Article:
I sat beside him one day while he addressed an almost empty House. When he had finished there was hardly an extra listener who had bothered coming from the lobbies or the small rooms to hear him.

“I never get over my nervousness in speaking here,” he said to me. “My mouth always goes dry.”

He had broken with Chamberlain but he would not intrigue against him. There were all sorts of plots hatched and 1 believe that Churchill would have served under him

if he had ousted Neville Chamberlain, but Eden’s attitude was: “I will oppose him in

debate but do nothing in secret against him nor try to weaken his authority.”

Many of his friends were disgusted with him and said: “He has neither the loyalty to follow a man nor the courage to fight him.” That was super-

ficial and not very clever. Eden has never sat at the feet of Machiavelli or studied the technique of the Borgias. There is nothing subtle about his mind nor his soul, which probably accounts for a certain lack of color in his speeches.

He was never embittered by discouragement. Neither was Churchill. Small wonder that the older man had supreme confidence in the other when the testing time of war came.

Changing System?

"DUT THE use of Eden as a Minister with extraordinary ■D powers, and the appointments of D>rd Beaverbrook to the Aircraft Ministry, D>rd Woolton as Minister of Food, and Mr. Ernest Bevin to the Ministry of Labor, make one wonder if the whole conception of political values and methods may not be undergoing a change that may spread from Westminster to Ottawa and other capitals of the Dominions.

The system by which an M.P. becomes a minister in normal times is pretty well the same wherever a Parliament exists. First you must get elected. Then by constant attendance and good speeches and, of course, party loyalty (not to be despised) you eventually are given a minor ministerial post.

In the British Parliament an M.P. almost invariably serves first as an Undersecretary, but like everything in England there are grades within grades. For example, to be Parliamentary Undersecretary to the Ministry of Pensions or the Board of Education is to be politically unimportant. But to be Undersecretary to the Foreign Office or Financial Secretary to the Treasury is to be on the verge of Cabinet rank.

Eventually you become a full-fledged Minister and belong to the inner circle. You become Minister of Health, for example, knowing nothing more about health than is good for an ordinary man. You are surrounded by experts and by skilled civil servants and preside over their councils. Your authority is great, but the experts and the civil servants strive to keep you from exercising it except in a broad, impersonal way.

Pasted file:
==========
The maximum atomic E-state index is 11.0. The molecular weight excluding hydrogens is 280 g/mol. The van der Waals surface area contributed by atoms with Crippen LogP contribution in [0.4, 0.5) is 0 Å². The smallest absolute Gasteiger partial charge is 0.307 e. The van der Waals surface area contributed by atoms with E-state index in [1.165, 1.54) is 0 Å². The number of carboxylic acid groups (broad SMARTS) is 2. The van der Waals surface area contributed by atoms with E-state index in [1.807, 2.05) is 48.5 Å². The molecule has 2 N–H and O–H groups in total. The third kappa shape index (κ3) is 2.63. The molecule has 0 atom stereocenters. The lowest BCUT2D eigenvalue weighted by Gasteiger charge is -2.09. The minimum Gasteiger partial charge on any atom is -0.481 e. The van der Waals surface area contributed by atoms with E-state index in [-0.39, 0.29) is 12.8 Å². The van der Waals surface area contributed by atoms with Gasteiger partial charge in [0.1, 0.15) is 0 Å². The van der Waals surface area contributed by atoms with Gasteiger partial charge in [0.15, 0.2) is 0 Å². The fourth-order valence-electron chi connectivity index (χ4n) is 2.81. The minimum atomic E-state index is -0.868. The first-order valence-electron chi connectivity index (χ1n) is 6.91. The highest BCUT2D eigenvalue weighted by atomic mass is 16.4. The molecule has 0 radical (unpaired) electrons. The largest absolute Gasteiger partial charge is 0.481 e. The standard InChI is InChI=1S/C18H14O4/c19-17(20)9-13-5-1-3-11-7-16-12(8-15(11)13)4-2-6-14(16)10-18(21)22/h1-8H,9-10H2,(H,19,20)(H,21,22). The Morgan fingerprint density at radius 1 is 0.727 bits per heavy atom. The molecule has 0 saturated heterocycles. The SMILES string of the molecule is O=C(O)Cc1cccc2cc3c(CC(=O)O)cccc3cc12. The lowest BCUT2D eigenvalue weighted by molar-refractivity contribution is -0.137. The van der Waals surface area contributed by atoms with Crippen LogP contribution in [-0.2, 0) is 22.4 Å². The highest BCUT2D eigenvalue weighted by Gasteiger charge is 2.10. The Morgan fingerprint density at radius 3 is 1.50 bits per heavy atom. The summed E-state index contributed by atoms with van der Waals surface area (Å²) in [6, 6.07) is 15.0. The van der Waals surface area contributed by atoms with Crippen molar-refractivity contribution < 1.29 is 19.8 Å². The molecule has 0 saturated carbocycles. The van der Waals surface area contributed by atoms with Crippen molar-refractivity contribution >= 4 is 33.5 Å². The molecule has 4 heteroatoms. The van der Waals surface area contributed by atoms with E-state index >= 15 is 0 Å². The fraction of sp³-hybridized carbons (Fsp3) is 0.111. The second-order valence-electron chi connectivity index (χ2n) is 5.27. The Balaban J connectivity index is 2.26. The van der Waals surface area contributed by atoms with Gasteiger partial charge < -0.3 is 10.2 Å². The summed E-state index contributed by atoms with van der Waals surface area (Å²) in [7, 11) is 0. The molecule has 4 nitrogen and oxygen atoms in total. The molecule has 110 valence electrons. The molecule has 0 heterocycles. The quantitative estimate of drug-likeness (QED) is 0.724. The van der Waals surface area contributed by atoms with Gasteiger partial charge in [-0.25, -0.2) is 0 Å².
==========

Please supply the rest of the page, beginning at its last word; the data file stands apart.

After three years you begin to know something about the nation’s health, when suddenly you are made Minister of Agriculture. Having been a townsman all your life you find yourself in charge of the nation’s biggest industry —agriculture.

Once more you begin the learning process. Once more the experts and the civil servants endeavor with all politeness to keep you in your place. Perhaps two years later you become Minister of Labor knowing nothing of factories or trade union mentality.

So, if you are lucky, you continue your Rake’s Progress until one day you are placed in charge of the nation’s finances—never having engineered a bigger deal than a personal overdraft—or are given the job of First Lord of the Admiralty having once crossed the Atlantic on the Queen A'lary.

The logical mind cries out in protest: “This is absurd !• This is political tuition at the price of perpetual inefficiency. This is the negation of common sense and practical experience.”

As in most things the truth is not quite so simple as that. It must be remember that each government department has its permanent staff with one official at the head. To the department comes the Minister, bringing with him a knowledge of the House of Commons and an understanding of Government policy. He and the chief official pool their practical and political experience and

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often the fresh point of view of the incoming Minister is of value to the official whose eyes are grown dim with too long a concentration on one subject.

That is the defense of the system which has prevailed for so long. Undoubtedly there is a lot to be said for it—but does it do away with the charge of tuition at the nation’s expense and at the cost of inefficiency?

Startling Wartime Choices

THINK what has happened in the war.

When Mr. Churchill came to power and sent Sir John Simon to the Lords, Sir Samuel Hoare to Spain and accepted the resignation of Oliver Stanley, there were big jobs going for Ministers eager to have them.

The first shock was Beaverbrook. Our old friend Max was catapulted from the darkness of long political oblivion to the dazzling sunlight of great power and the radiance that only comes from close proximity to a Prime Minister.